New bill would prevent local governments from taking actions against commercial marijuana businesses licensed by the liquor control board.
As the 2014 Regular Session of the Washington State Legislature opened, House Bill 2322 was introduced prohibiting local governments from taking actions preventing or impeding the creation or operation of commercial marijuana businesses licensed by the liquor control board. This act, according to the text of HB 2322 Sec. 5, is necessary for the for the immediate preservation of the public peace, health, or safety, or support of the state government and its existing public institutions.
Kirkland's Representative Larry Springer (45th, D) sponsored HB 2322 along with Representatives Sam Hunt (22nd, D), David Sawyer (29th, D), Cary Condotta (12th, R), Sherry Appleton (23rd, D), Steve Kirby (29th, D), Jake Fey (27th, D), Jessyn Farrell (46th, D), Joe Fitzgibbon (34th, D), and Chris Reykdal (22nd, D).
HB 2322 reads, in part:
"Cities, counties, and towns are prohibited from enacting any ordinance or other regulation pertaining to business licensing, zoning, or land use that has the effect of preventing or impeding the establishment of a recreational marijuana business licensed under RCW 69.50.325.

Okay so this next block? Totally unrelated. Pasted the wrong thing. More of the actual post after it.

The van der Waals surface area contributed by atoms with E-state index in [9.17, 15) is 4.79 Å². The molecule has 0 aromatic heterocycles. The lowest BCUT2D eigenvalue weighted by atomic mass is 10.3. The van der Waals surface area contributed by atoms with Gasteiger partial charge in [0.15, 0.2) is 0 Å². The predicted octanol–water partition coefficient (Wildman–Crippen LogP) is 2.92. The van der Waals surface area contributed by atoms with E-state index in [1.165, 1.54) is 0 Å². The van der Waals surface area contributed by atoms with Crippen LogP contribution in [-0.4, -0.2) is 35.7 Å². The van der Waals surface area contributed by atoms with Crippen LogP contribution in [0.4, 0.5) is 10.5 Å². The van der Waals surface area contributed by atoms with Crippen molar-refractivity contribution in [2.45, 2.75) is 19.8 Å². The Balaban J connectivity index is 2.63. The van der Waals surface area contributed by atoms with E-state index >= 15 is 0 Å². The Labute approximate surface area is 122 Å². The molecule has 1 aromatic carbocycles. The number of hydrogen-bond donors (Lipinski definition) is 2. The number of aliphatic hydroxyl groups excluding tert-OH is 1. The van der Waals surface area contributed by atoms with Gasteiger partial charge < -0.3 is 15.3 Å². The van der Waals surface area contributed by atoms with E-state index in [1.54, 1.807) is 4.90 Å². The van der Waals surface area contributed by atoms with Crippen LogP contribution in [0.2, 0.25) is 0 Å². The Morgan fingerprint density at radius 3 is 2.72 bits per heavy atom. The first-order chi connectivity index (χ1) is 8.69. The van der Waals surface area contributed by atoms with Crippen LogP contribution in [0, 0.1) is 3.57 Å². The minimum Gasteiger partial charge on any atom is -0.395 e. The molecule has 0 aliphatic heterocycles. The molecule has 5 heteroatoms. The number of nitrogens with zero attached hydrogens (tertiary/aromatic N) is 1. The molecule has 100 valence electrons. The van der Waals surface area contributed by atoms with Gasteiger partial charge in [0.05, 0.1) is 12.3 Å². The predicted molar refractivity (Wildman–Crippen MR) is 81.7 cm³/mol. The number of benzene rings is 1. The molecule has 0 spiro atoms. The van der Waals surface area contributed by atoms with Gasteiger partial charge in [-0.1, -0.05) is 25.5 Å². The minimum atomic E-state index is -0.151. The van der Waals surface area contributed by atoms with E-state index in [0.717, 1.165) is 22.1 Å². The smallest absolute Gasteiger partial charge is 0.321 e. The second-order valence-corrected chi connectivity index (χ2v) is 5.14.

In the event the liquor control board determines that a municipality has engaged in regulatory practices that impede the establishment of such businesses in violation of this section, the liquor control board may:
- Penalize the offending municipality by making it ineligible to receive any funds from the liquor revolving fund established in RCW 66.08.170 and the liquor excise tax fund established under RCW 82.08.170.
- Bring legal action in superior court against the offending municipality for injunctive relief for violations of this section. The municipality shall pay all court costs and other litigation-related expenses for legal actions brought under this section.
Follow the history of HB 2322:
Download HB 2322 PDF:
Many Kirklanders were surprised to learn that marijuana retail establishments may soon open in their neighborhoods. One such location, 1818 Market Street, was recently featured on these pages in December: TWO KIRKLAND RETAIL MARIJUANA LICENSE APPLICATIONS FILED FOR 1818 MARKET STREET.
Springer's bill would prevent cities like Kirkland from taking actions preventing or impeding the establishment of commercial marijuana businesses.